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Self Host ASP.NET Web Api as a Windows Service

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In my previous blog I demonstrated how to Self Host ASP.NET Web API, which was a very basic console application leveraging Owin and Katana. The next step in this series is how to turn your console application into a Windows service. If you have any questions, please follow me on Twitter.


If you prefer a video tutorial, here is one I published to YouTube outlining a similar example as on this post.

Windows Service Template

The typical way to create a Windows Service is by using the Windows Service template when creating a new project within Visual Studio. The template will create a Program.cs calling ServiceBase.Run() in the Main() method.
SelfHostServiceBase is the code that will extend ServiceBase.   You would have to implement OnStart() and OnStop()
That’s simplest possible implementation.  Now when you start debugging, you are treated with this wonderful message. service What this means is you must build your Windows service, start it, then attach the debugger to the process. Doesn’t sound like a fun way to debug does it?


TopshelfThere is a great open source project called Topshelf which allows you to create a windows service which is much easier to debug.
Topshelf is a framework for hosting services written using the .NET framework. The creation of services is simplified, allowing developers to create a simple console application that can be installed as a service using Topshelf. The reason for this is simple: It is far easier to debug a console application than a service. And once the application is tested and ready for production, Topshelf makes it easy to install the application as a service.
First thing is to install Topshelf into your project via nuget.
Install-Package Topshelf
Next we need a tiny bit of code to configure our service with topshelf.
We tell topself which class will contain our service (TopselfService) as well as which method to call when the service starts and stops. Also, you can define which user the service should run as, as well as the name, display name and description. Now when you debug the application, it will run just like a Console application, in which you can add breakpoints and debug. Self Host ASP.NET Web API To verify my web api application is responding, here is the result from my Postman call Postman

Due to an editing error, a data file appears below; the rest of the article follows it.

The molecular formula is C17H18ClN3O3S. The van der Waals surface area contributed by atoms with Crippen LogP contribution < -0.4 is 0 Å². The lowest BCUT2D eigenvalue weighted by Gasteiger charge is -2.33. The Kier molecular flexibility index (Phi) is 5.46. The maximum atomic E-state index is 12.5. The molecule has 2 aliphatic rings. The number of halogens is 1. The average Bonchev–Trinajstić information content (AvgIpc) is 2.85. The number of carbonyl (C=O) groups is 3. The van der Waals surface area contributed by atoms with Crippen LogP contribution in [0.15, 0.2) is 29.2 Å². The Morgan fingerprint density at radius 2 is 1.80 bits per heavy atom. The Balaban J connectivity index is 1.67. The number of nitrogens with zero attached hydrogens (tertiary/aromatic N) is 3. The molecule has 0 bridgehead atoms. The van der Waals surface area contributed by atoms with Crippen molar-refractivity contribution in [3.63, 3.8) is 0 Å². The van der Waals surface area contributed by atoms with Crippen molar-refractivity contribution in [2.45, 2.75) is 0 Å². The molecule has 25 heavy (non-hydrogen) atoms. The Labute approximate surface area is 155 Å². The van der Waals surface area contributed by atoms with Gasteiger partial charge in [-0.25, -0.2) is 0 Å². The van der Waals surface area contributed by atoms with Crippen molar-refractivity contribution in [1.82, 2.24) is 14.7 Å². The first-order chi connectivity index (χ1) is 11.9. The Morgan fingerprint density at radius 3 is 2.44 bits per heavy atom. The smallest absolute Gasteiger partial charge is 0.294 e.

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Source Code

GithubThe source code for this demo is available on Github.


Next up I’ll continue adding to the demo by serving static assets from your self host application.

7 thoughts on “Self Host ASP.NET Web Api as a Windows Service”

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  5. Hi Derek,

    Excellent post!! Also, thanks for the introduction to TopShelf…makes things a lot easier.

    I’ve poured over your sample, implemented it myself and everything works great – but what I’d like to do (and failing miserably) is separate out the controller(s) into a separate API project so the self host project contains only the hosting details and my API project can contain one or more controllers. Two questions:

    – How can I go about this?
    – What are your thoughts on doing this? Personally, I love a clean separation of things and having my controllers lay alongside my hosting infrastructure just feels dirty to me.

    Thanks for your time and thanks again for the post!!


  6. Hi,
    To run the service in DEBUG you can create a C # Directive to call the start code of your application.

    static class Program
    /// Ponto de entrada principal para o aplicativo.
    static void Main()
    #if (!DEBUG)
    ServiceBase[] ServicesToRun;
    ServicesToRun = new ServiceBase[]
    new Service1()
    Service1 service = new Service1();
    service.Iniciar(); — call here your startup routines


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